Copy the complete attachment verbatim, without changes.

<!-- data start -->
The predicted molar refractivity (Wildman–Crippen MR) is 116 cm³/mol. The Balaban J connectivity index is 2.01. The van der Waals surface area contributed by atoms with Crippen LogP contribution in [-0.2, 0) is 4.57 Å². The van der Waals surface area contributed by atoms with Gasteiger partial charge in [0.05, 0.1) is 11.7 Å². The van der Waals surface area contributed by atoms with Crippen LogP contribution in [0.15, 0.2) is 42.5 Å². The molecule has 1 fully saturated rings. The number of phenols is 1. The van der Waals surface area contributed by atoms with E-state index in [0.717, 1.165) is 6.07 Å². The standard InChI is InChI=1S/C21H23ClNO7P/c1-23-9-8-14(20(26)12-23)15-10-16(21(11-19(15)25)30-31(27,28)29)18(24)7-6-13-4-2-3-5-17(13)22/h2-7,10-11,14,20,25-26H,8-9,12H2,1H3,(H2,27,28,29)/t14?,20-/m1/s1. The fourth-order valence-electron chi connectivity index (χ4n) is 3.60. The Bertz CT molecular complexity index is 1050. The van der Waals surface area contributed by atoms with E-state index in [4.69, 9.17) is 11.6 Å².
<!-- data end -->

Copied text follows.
The predicted molar refractivity (Wildman–Crippen MR) is 116 cm³/mol. The Balaban J connectivity index is 2.01. The van der Waals surface area contributed by atoms with Crippen LogP contribution in [-0.2, 0) is 4.57 Å². The van der Waals surface area contributed by atoms with Gasteiger partial charge in [0.05, 0.1) is 11.7 Å². The van der Waals surface area contributed by atoms with Crippen LogP contribution in [0.15, 0.2) is 42.5 Å². The molecule has 1 fully saturated rings. The number of phenols is 1. The van der Waals surface area contributed by atoms with E-state index in [0.717, 1.165) is 6.07 Å². The standard InChI is InChI=1S/C21H23ClNO7P/c1-23-9-8-14(20(26)12-23)15-10-16(21(11-19(15)25)30-31(27,28)29)18(24)7-6-13-4-2-3-5-17(13)22/h2-7,10-11,14,20,25-26H,8-9,12H2,1H3,(H2,27,28,29)/t14?,20-/m1/s1. The fourth-order valence-electron chi connectivity index (χ4n) is 3.60. The Bertz CT molecular complexity index is 1050. The van der Waals surface area contributed by atoms with E-state index in [4.69, 9.17) is 11.6 Å².